Tuesday, 22 January 2013

Hot water and School. And Barack Obama


I was going to tell you about something really really interesting and now I forgot completely what.


Anyway, apart from that thing I forgot, I wanted to share a bright idea for saving water and keeping warm.

Last summer I wrote some thoughts about saving water, and after a few months went by I was encouraged by a friend on Facebook posting to say she had been putting some of these into practice, and her family had a big rebate on their water payments – about $150!

I am less keen on washing in cold water during the winter, especially first thing in the morning when I’m still all warm from my nice cosy bed.  But with all the winter rain and snow, we don’t need the water saving up for the garden.  Plus, running the hot tap while the water gets warm takes longer in winter, because the house and all the pipes are cold after the long night – just in passing, non-UK friends; you do realise that here in England we are on the same latitude as parts of Scandinavia?  That it gets dark by 4pm in winter here, and the sun doesn’t rise until 8am – we have   l o n g   cold nights in winter. 

So – dilemma!  I don’t want to wash in cold water.  I don’t want to waste water.  I have no use for the water running off while the hot comes through.  What to do?

Aha!  Idea!

In the evening, I can make a hot drink and fill my very well insulated hot water bottle, and save money on heating by reading books or using my laptop to go online or watch TV, sitting in bed.    Then in the morning, I can take my still-warm hot water bottle, and tip the water into the wash basin for my morning wash.  With a bit of forethought I can even use the same water to flush the loo (I am back to water-closeting for the winter too).

The water smells faintly rubbery when it’s first tipped into the basin, but the fragrance of my lovely organic handmade soap soon overcomes.

I am very pleased with this new plan.

On a completely different topic, I don’t understand why schools have to be so all-or-nothing about attendance.  Colleges and universities allow people to sign up for specific courses – why can’t schools?

Where I live, the tiny children usually start on a half-day, and are fine with that.  Then it all goes mad and they have to go all day and every day until they’re eighteen, not just attending all day long but filling up evenings and weekends with homework.  And usually they are sent home for the holidays with a pile of assignments to complete for the start of the new term.   

I think it would be great if school participation could be a pick’n’mix system.  Children could sign up to the classes they were interested in with the teachers they liked.  Priority might be given to the full-time students, but home-schoolers or part-time students could come along as much or as little as they wished.   I think many children might enjoy going to school just in the mornings and with no homework. I just can’t see what would be wrong with that.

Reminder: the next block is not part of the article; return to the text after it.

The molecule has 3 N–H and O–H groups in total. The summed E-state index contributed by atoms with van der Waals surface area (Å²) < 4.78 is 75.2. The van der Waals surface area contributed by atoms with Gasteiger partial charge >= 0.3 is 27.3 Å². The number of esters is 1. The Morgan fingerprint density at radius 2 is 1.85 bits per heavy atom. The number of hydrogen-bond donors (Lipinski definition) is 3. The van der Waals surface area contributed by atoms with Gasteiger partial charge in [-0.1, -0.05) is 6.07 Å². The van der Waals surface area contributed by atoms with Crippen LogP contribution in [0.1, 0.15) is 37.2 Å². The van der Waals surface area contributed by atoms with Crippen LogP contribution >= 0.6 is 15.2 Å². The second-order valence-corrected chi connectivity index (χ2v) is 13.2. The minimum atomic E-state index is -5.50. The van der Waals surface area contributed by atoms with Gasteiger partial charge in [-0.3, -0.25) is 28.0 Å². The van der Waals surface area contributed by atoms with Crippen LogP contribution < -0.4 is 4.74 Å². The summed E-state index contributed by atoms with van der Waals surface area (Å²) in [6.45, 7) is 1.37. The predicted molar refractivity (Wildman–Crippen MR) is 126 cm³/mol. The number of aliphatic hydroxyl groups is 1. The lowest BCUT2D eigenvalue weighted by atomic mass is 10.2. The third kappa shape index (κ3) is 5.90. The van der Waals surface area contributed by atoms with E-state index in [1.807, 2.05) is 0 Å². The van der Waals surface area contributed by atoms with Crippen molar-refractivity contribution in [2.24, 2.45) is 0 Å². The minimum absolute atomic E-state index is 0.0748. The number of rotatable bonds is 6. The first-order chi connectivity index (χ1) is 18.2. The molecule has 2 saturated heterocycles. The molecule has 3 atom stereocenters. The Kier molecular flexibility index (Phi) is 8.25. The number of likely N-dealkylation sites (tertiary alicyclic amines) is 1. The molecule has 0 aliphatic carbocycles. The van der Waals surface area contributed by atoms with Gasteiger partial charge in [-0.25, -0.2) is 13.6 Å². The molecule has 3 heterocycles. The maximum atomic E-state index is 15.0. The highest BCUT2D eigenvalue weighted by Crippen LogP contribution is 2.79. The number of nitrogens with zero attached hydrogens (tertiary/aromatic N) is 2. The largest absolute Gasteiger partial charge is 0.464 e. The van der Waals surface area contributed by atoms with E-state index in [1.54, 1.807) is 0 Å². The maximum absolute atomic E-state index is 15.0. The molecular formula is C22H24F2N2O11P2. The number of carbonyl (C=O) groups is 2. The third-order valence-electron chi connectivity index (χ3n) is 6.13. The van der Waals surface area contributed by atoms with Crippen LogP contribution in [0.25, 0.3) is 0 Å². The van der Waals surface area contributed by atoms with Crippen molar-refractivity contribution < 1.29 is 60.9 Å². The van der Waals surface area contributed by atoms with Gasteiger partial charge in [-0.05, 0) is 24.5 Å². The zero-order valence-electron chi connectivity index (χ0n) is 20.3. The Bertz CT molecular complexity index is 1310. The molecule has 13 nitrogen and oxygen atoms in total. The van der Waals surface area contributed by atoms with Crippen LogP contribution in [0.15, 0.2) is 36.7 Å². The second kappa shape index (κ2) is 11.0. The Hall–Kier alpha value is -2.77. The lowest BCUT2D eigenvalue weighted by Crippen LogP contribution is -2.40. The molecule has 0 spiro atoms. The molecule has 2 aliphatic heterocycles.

This morning over breakfast, we were talking about falling asleep.  Since I’ve been studying Eckhart Tolle’s teaching, I’ve become much more aware of my internal thoughtscape, and my lucid dreaming has very much increased.  Last night I was snoring in my sleep, and I registered that inside my head, my consciousness shrunk back from the external world, snoring sounds different from when awake.  I knew I was asleep, knew I was aware of the snoring, but also knew I was withdrawn to some extent from the regular perceptions of my waking self.  How cool is that^

So at breakfast time we were chatting about this, and Hebe started talking about falling asleep – about it being like a computer shutting down.  She demonstrated what it feels like, like this:

Then we got onto talking about work deadlines, and working late while simultaneously falling asleep, experiencing that repeated shutting down.  Hebe said she usually just goes to bed and gets up earlier – then she remembered sometimes starting school essays at ten o’clock at night – necessitated by having just so much homework to do.

And it seems to me that this is a real failing of school education – there is a great deal of input and output, but almost no time at all for the reflection, the digestion of ideas, which results in really good quality work.  In my work as an adult, as a writer, I should say the bulk of it is done while I am to all appearances doing absolutely nothing – drifting, being, wondering, imagining, roaming the internet looking at pictures and films and reading articles, reading books, sitting by the fire or by te sea, walking in the woods, just thinking. 

Hebe pointed out that in school the main idea is that you regurgitate the data the teacher has just passed on.  Sure.  But what’s the point of that?  This is what we have reference books for!

All creative thought, ingenious imaginative original thought, needs time without pressure to wonder and reflect.

Changing the subject again - I loved Barack Obama's second term inauguration speech.  I've only read the transcript - it's here - but I'm going to look for a video of it to watch and listen to.


Rachel marsh said...

I negotiated part-time school for my son when aged 14. Several other students were also doing so for various reasons (caring for parents etc), so enlightened secondary schools can do it!

Pen Wilcock said...

Such good news! Well done! x

Rapunzel said...

School. I do see your point, but think it wouldn't work for the majority simply because I suspect the purpose of school is not really to educate or enlighten children.
The purpose of school is to firstly contain children for several hours a daywhile their parents are elsewhere. Secondly to prepare the children to be obedient little sheep who will trot off to the factory or the cashier's station at Stuffmart and slave away for the betterment of our expansion based economy.
We need a great many not too bright people who are willing to do the same dull thing over and over for hours on end and who are not questioning the value of that but are just glad to have a job. And glad to buy more and more stuff.

I know, I'm quite cynical about this.